Junk Science, #4: The Secondhand Smoke Fraud – Guesswork and Hearsay
As we’ve mentioned previously, secondhand smoke was conjured up by the World Health Organization in the 1970’s as a way to guilt smokers, influence their behavior, and to “justify” laws against them. Studies weren’t actually done on the subject until later. So what methods do such studies rely on?
A truly scientific epidemiology study on passive smoking would be conducted as follows: Non-smokers would be randomly assigned to groups which were then exposed or not exposed to a measurable quantity of SHS for a length of time long enough for the potential development of disease.
But a scientific experiment such as this is impossible, because it would be not only be unpractical, but unethical.
“Epidemiological observations…have serious disadvantages…They can seldom be made according to the strict requirements of experimental science and therefore may be open to a variety of interpretations. A particular factor may be associated with some disease merely because of its association with some other factor that causes the disease, or the association may be an artifact due to some systematic bias in the information system.”–The Causes of Cancer, JNCI 66:1192-1312
The purpose of an epidemiology study is supposed to be to determine where “proving-or-disproving” lab work should be done, but again, this crucial step is impossible in secondhand smoke studies. There are no measurements of exposure, there is no lab work, no experiments, and never any proof.
In short, passive smoking studies are not science experiments–they’re surveys.
Instead of measuring peoples’ lifetime exposure to SHS, studies simply rely on the memory of subjects and assume those memories are 100% accurate. Even if they’re telling the truth as they think they know it, subjects in all likelihood will not accurately remember how many minutes per day they were exposed to SHS twelve years ago–let alone the quantity–yet they’re asked to make such wild estimations anyway.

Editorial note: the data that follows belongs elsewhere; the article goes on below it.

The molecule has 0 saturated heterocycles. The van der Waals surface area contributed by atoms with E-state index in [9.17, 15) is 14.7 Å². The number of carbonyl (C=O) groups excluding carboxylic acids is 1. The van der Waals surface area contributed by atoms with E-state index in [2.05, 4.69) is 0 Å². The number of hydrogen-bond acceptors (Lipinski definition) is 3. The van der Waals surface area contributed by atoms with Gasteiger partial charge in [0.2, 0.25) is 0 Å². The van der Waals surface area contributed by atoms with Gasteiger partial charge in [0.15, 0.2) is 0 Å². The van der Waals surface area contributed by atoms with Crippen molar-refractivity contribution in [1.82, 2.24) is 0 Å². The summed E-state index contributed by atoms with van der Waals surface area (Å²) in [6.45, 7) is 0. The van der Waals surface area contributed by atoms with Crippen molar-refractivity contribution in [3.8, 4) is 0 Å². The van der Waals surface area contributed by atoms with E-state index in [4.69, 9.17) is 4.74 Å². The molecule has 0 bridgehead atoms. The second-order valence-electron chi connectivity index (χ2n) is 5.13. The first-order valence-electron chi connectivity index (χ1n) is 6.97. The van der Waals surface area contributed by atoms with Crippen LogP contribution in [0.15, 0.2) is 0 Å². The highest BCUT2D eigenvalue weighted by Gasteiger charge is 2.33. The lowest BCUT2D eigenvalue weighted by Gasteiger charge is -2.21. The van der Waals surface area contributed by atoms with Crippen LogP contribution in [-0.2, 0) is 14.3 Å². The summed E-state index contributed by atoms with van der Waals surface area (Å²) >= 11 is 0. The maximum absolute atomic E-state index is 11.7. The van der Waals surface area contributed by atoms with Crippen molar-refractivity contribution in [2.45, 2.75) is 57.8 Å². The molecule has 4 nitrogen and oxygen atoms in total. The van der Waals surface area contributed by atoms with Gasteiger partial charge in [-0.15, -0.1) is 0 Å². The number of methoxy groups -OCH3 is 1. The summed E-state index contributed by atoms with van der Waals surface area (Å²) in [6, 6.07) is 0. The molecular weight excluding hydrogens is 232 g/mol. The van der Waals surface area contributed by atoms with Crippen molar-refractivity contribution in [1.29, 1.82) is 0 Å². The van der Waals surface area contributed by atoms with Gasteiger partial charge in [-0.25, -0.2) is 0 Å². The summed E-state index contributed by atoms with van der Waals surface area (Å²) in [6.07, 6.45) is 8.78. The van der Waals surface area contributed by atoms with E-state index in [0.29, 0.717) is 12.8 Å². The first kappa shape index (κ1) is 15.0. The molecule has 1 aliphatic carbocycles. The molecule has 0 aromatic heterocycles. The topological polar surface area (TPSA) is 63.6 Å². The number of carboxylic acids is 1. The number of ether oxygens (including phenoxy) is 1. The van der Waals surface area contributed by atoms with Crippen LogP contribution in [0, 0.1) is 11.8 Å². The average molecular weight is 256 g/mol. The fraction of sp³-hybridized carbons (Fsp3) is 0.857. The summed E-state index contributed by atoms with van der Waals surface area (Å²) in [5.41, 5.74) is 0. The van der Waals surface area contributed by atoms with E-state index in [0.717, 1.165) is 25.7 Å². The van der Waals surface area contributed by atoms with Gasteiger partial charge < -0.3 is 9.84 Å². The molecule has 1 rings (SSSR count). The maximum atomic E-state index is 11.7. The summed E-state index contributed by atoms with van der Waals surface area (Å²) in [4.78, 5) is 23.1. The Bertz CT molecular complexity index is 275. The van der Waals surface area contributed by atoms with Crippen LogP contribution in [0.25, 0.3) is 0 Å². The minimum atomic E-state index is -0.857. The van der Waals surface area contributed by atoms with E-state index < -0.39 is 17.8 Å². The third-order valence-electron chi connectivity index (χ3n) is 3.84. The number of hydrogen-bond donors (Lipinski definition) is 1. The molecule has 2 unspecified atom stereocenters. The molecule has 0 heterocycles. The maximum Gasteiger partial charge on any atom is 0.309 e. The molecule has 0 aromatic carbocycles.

Worse still, there is no satisfactory way of determining the margin of error from these already tenuous results, nor is there a way to correct for it. In other words, the studies on SHS are based upon guesswork. This is usually glossed over, and peoples’ level of exposure presented to science journals and the public as a precise.
Many surveys aren’t even conducted in person, but over the phone. It gets worse: some of the “subjects” in these “studies” are no longer among the living. Instead, their spouses or relatives are asked to guess, for example:
“How many minutes per day was your late husband exposed to secondhand smoke between 1980 and 1984? How many lit cigarettes was he exposed to every four hours during one average day in that time period?“
So ask yourself, how accurate could “scientific” studies conducted in this way possibly be? Should public policies really be based on such overtly weak data? And should governments really be telling the public smokers are a deadly threat to others based on this?
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